This post continues my series “In-Sync with…” aimed to get a closer look at a variety of contemporary artists and art professionals from Chicago and abroad. Read it, enjoy it, share it, and get in-sync with Chicago artist Sharon Gilmore. Do not miss her personal recommendations at the end of the interview.
I came across Sharon Gilmore earlier this year in my search for artists for the Chicago’s Twelve exhibition I curated at the Zhou B Art Center. Her artwork is compelling in many levels and reflects a great respect for nature and ideas of sustainability. Sharon’s sculptural works incorporate mechanical, man made salvaged objects along side elements of nature such as twigs and branches. They are delicate, playful, engaging and mysterious.
ABOUT SHARON GILMORE
Sergio: Where did you go to school (college/university) and what degree you received?
Sharon: School of the Art Institute of Chicago, MFA, 1985. Concordia University, Montreal, BFA, 1979
Sergio: Do you feel art school prepared you for the art career you have now?
Sharon: It was incredibly stimulating, supportive and tough in a good way. It did little to help me actually run a business though.
Sergio: What is one thing you wish you had learned at art school?
Sharon: Business savy in promoting, networking, selling art.
Sergio: What is your website?
Sergio: What are you working on and what inspires you right now?
Sharon: American Indian spirituality is inspiring my work right now.
Sergio: How does a typical day in your studio/creative space looks like?
Sharon: I work in the studio 2-3 days/week. I am usually working on several pieces at the same time, moving from one to the next like a dance. The studio is packed with found objects and as I work they scatter and mingle everywhere. The times I cannot be in the studio, I am still thinking, planning, imagining directions for the work in progress.
Sergio: Describe your creative process.
Sharon: The sculptures come through me. I ask them questions of intent, adding too much information, then scaling back to bare essentials. I know when the piece sings, it is done.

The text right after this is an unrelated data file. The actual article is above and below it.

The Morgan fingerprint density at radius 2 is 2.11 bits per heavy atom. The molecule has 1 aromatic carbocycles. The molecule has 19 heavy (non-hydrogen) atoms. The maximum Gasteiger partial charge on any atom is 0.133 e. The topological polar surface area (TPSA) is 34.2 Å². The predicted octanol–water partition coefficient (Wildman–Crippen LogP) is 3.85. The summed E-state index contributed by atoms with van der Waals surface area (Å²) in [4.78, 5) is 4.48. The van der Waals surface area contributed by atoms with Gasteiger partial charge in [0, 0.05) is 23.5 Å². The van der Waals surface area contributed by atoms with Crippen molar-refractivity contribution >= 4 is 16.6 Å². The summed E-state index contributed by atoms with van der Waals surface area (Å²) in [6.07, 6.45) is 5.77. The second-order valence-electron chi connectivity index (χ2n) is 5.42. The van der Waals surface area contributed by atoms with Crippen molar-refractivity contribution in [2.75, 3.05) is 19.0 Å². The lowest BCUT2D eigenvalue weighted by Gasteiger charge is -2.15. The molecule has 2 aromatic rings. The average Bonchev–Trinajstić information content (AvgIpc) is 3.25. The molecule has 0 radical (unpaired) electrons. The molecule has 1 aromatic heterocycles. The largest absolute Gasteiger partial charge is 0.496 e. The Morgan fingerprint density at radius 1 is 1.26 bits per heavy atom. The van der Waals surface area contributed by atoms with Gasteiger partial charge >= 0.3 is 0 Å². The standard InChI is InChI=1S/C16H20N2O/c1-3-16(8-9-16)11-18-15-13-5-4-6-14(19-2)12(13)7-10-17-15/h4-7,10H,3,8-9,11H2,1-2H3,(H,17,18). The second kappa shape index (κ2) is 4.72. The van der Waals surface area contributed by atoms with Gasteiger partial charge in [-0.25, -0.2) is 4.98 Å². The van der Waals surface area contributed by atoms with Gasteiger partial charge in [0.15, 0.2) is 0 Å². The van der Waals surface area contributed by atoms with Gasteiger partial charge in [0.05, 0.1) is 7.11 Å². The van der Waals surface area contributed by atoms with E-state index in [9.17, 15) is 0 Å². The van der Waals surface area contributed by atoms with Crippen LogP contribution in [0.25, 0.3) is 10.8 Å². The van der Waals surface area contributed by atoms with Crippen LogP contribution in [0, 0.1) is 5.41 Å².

Sergio: What type of mental/practical activities do you do when facing a creative block?
Sharon: Sleep, dream, walk in the woods, patiently wait.
Sergio: Do you find social media to be a distraction or an asset for you as an artist and how do you deal with it?
Sharon: It is overwhelming to see the ocean of art throughout the world…. But also an honor to be a very small part of it.
Sergio: What is your biggest challenge as a contemporary artist?
Sharon: Exposure both as an artist and as a person.
Sergio: How much does the art market influences your art production/output?
Sharon: To say it doesn’t at all would be untruthful, but I always try to make art that is truthful to my beliefs and my personal inquiries.
Sergio: What’s next for you?
Sharon: I will be retiring from nursing in April AND am so excited about making art full time!
ABOUT CONTEMPORARY ART
Sergio: What excites you about the local art scene?
sharon: I am so drawn to simple, clear forms, colors, images, impeccable craftsmanship, care in creating.
Sergio: What is your take on the current emphasis on contemporary art fairs?
Sharon: A great way to see loads of art in person.
Sergio: Do you believe gallery representation today is as important as it has been in the past?
Sharon: No, I think individual artists can represent themselves, but having an extended family, such as a gallery opens more doors. It depends on how restrictive the gallery is promoting and supporting artist growth.
Sergio: How do you envision the art world would be different ten years from now?
Sharon: Something beyond my comprehension.
Book… The Spiritual Legacy of the American Indian
Art movie or documentary… Chasing Ice
Art museum… Museum of Anthropology, University of British Columbia, Vancouver
Contemporary artist (other than yourself)… Martin Puryear
Place to be inspired by… New Mexico, any forest, any place in nature
One sentence advice for an art student.. be truthful to yourself .
Chicago cafe/restaurant… OPARTS